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Bjoern Senger

My name is Björn Alexander Senger. In 1998, I enrolled in a part-time degree course at Frankfurt School while I was training as a banker, graduating in 2003. While I was still a trainee, I worked at Deutsche Postbank AG in Cologne and Bonn. Then, in 2002, I moved to the Commerzbank Group where I worked in various areas in Frankfurt and Luxembourg, most recently in the Corporates & Markets department on the management and optimization of regulatory costs of trading book transactions. Since 2019, I have been employed at Sumitomo Mitsui Banking Corporation (SMBC), a Japanese megabank, and helped set up SMBC Nikko Capital Markets Europe GmbH in Frankfurt after Brexit. After various tasks in the management, including as Chief Risk Officer of the company and then various development and restructuring projects at SMBC Bank EU AG, I moved back to Luxembourg in November 2023 as a member of the board of SMBC Nikko Bank (Luxembourg) S.A. Here I am responsible for the Control & Support functions and act as a link to our Frankfurt parent company.

How well did your academic studies prepare you for the challenges of working life, up to and including your current job? What did you find especially useful?

The degree course at Frankfurt School equipped me with a well-stocked box of useful tools to take with me as I embarked on my professional career. They still come in very handy – even though, at the time, I sometimes had doubts about how useful they’d be! I found the combination of theory and practice particularly helpful, not to mention the opportunity to familiarise myself with a wide variety of subject areas and try out new theories in a risk-free environment.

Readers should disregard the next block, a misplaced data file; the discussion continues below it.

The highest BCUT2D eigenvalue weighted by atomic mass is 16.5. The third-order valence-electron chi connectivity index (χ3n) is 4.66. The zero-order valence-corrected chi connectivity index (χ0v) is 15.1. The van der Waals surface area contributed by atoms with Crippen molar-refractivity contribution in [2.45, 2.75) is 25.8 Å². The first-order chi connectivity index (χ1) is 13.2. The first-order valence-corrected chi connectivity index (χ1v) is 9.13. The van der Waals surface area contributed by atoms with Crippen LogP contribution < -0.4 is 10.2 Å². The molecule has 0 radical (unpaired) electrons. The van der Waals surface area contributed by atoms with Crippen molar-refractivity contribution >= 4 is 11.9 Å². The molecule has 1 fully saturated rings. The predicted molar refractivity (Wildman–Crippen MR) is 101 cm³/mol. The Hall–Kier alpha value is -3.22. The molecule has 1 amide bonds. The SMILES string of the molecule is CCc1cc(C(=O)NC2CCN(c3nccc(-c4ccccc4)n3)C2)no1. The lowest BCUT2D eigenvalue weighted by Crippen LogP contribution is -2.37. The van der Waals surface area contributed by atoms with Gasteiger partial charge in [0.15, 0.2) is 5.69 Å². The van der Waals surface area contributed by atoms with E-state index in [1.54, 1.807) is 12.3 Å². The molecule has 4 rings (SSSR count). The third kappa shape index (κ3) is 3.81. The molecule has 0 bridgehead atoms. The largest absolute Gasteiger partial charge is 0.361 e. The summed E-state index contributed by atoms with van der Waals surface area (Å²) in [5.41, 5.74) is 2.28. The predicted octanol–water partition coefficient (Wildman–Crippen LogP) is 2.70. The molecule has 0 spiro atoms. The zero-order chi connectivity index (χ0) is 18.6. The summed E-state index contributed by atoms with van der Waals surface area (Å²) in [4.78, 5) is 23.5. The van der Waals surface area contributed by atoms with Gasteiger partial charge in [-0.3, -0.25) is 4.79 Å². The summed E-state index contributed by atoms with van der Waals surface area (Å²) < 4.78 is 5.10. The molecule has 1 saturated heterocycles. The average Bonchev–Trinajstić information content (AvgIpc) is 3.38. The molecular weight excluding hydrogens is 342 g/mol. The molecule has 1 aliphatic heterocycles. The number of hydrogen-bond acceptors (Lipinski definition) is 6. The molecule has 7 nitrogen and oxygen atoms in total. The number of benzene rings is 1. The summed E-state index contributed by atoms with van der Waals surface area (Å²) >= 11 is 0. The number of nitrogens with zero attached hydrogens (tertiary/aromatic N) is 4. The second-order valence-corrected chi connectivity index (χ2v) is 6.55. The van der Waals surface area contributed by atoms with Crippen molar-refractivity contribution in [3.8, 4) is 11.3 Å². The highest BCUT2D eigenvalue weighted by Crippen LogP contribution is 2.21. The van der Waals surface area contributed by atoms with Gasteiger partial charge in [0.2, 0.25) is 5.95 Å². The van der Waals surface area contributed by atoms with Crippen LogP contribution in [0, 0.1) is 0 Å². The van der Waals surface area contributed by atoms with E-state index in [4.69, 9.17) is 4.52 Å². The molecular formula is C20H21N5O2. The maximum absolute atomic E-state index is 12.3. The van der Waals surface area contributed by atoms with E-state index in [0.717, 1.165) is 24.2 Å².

Looking back, how important was your time as a student at Frankfurt School in the greater scheme of things?

My degree course has lost none of its importance over the years. It’s always been one of the highlights in job interviews, and has often opened the door to new responsibilities and challenges. The extensive network of students and alumni both inside and outside the company means I can easily share information and ideas.

What’s your favourite memory of your time at Frankfurt School?

Whenever I indulge in a stroll down memory lane with other Sternstrasse alumni (Sternstrasse is where the business school was located in those days), one of the first things we remember are the student parties in the basement of what was then the Hochschule für Bankwirtschaft. You have to imagine a small, tubular room with a bar, packed to the rafters with students. At peak times, we used to have to pass drinks around over people’s heads, with condensation dripping from the ceiling. Later in the evening, Professor Seeger would bring out his guitar and we’d sing through the entire back-catalogue of songs by BAP (a well-known German rock group). Not that I want to give the wrong impression! The exceptional thing about my time as a student was the great sense of solidarity, team spirit and mutual support throughout the course, both while we were studying and on a personal level.

How important are alumni for a business school? What do you think alumni can do for their alma mater?

Alumni act as living advertisements for a successful higher-education policy. They represent their university and form a network of expertise, opinions and lifestyles – not just in terms of their academic or professional achievements, but also in their private lives. Conversely, universities shouldn’t ignore the views of alumni, and should be open to their ideas and suggestions. That’s the only way to build a successful symbiosis between a university and its former students. Frankfurt School and its staff have really taken this to heart and excel in university management.

What’s your favourite motto?

As a good Cologne boy, I always keep strictly to the 11 articles of the Cologne Charter (the sensible way to live life)! *

*Translator’s note: for more on Cologne’s charter and other idiosyncrasies, see e.g. here and here.